Andrea M. Berlin delivered the first of her Leon Levy Foundation Lectures in Jewish Material Culture, a three-part series entitled “Beyond the Temple: Jewish Households from the Maccabees to the Great Revolt against Rome.” Lecture 1, “Mediterranean Cosmopolitans and the Maccabees,” took place on Tuesday, October 10, at 6 pm, Alex P. Jassen offered a response.

Lecture 1: October 10
Mediterranean Cosmopolitans and the Maccabees
Response: Alex P. Jassen

Lecture 2: October 17
Class Divides: Jewish Daily Life in the time of Herod the Great
Response: Karen B. Stern

Lecture 3: October 24
The Great Revolt, and its Jewish Afterlife
Response: Azzan Yadin-Israel

Additional support provided by The David Berg Foundation.

Beyond the Temple: Jewish Households from the Maccabees to the Great Revolt against Rome. When did Jews first begin using material goods to communicate a religious identity? Why did such a practice arise, and what were its social and political consequences? In these three lectures, Berlin will couple archaeological remains with historical testimony to address these questions. The story begins in the second century BCE, with the rise of the Hasmoneans, a landed family from rural Judea who leveraged military success and political connections to establish themselves as both religious and civic leaders. The Jewish-Mediterranean state they created lasted just two generations, but by the time of its demise in the mid-first century BCE it had provided the context and impetus for the full integration of Judea into Mediterranean political culture. This gave rise to an elite class beholden more to political than priestly interests and set up a clash between two modes of Jewish self-understanding: one who took its cues from that extreme philo-romaios Herod; and a second who saw themselves as fulfilling a heroic Maccabean vision of a re-conquered Promised Land. In the nexus between these modes, archaeological remains reveal that there developed in Judea and Galilee a new materially-inflected lifestyle in which people adopted specific goods and behaviors to reflect a connection to Jerusalem. This was a commoner’s lifestyle; it allowed non-elites to infuse their homes and day-to-day lives with a Jewish sensibility. Over the course of the early to mid-first century CE, we can see how this lifestyle became implicated in the development of hardened social identities, which in turn contributed to zealotry and, ultimately, the Great Revolt against Rome.

Mediterranean Cosmopolitans and the Maccabees. In the second century BCE most people living in the Levant saw themselves as cosmopolites, Greek for “citizens of the world.” Personal names reveal multi-cultural sensibilities. In Idumea, a Sidonian named Sesmaios had a son with the Greek name, Apollophanes, and a daughter with the Edomite name Sabo. In Galilee, a man with the Greek name of Zoilus made a dedication at the ancient Israelite shrine at Dan. Material remains—household pottery, figurines, interior décor—also reflect a widespread embrace of the Hellenizing Mediterranean aesthetic. At ground level, without the testimony of names and written records, an ethnic Idumean and an ethnic Sidonian were indistinguishable. The exception to the pattern were Judeans, who opted out of the trend; their houses are marked by the absence of goods familiar in the homes of their neighbors.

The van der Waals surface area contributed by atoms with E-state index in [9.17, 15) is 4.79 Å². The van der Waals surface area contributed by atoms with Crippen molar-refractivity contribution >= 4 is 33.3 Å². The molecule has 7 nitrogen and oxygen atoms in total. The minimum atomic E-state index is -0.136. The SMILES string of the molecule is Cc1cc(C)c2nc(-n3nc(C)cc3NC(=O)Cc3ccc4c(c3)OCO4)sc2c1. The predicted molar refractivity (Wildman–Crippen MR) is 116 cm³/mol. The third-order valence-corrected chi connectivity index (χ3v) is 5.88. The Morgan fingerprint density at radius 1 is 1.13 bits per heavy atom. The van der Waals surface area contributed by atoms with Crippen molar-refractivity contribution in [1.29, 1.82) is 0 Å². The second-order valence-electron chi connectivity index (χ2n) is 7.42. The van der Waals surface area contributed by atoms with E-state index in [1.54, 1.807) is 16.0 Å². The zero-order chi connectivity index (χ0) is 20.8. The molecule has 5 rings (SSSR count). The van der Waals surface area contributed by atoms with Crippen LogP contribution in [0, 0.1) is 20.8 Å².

Professor Andrea M. Berlin is the James R. Wiseman Chair in Classical Archaeology at Boston University. She has been excavating in the eastern Mediterranean for over thirty years, working on projects from Troy in Turkey to Coptos in southern Egypt to Paestum, in Italy. Her specialty is the Near East from the time of Alexander the Great through the Roman era, about which she has written four books and over fifty articles. She is especially interested in studying the realities of daily life, and in exploring the intersection of politics and cultural change in antiquity. She has been appointed as Leon Levy Foundation Professor of Jewish Material Culture at Bard Graduate Center for the fall 2017 semester.

Alex P. Jassen is Associate Professor of Hebrew and Judaic Studies and Director of Graduate Studies in the Skirball Department of Hebrew and Judaic Studies at New York University. He holds a BA in Jewish Studies and Near Eastern Languages and Civilizations from the University of Washington and a PhD in Hebrew and Judaic Studies from New York University. Dr. Jassen previously taught at the University of Minnesota, where he was the recipient of the university’s prestigious McKnight Land-Grant Fellowship. He has published widely on the Dead Sea Scrolls and ancient Judaism and is a member of the international editorial team responsible for publication of the Dead Sea Scrolls. He is the author of Mediating the Divine: Prophecy and Revelation in the Dead Sea Scrolls and Second Temple Judaism (Brill, 2007), winner of the 2009 John Templeton Award for Theological Promise; Scripture and Law in the Dead Sea Scrolls (Cambridge University Press, 2014); as well as many articles and reviews; and co-editor of Scripture, Violence, and Textual Practice in Early Judaism and Christianity (Brill, 2010). Dr. Jassen is co-editor-in-chief of the Journal of Ancient Judaism (Vandenhoeck & Ruprecht). He served as academic advisor for The Dead Sea Scrolls: Words that Changed the Worldexhibit at the Science Museum of Minnesota. He is a popular lecturer at community centers, synagogues, churches, and museums. Dr. Jassen was featured in CNN’s Finding Jesus: Faith, Fact, Forgery (2017). He is currently working on a book on religious violence in the Dead Sea Scrolls and ancient Judaism. His work on religious violence has been recognized with a fellowship from the National Endowment for the Humanities.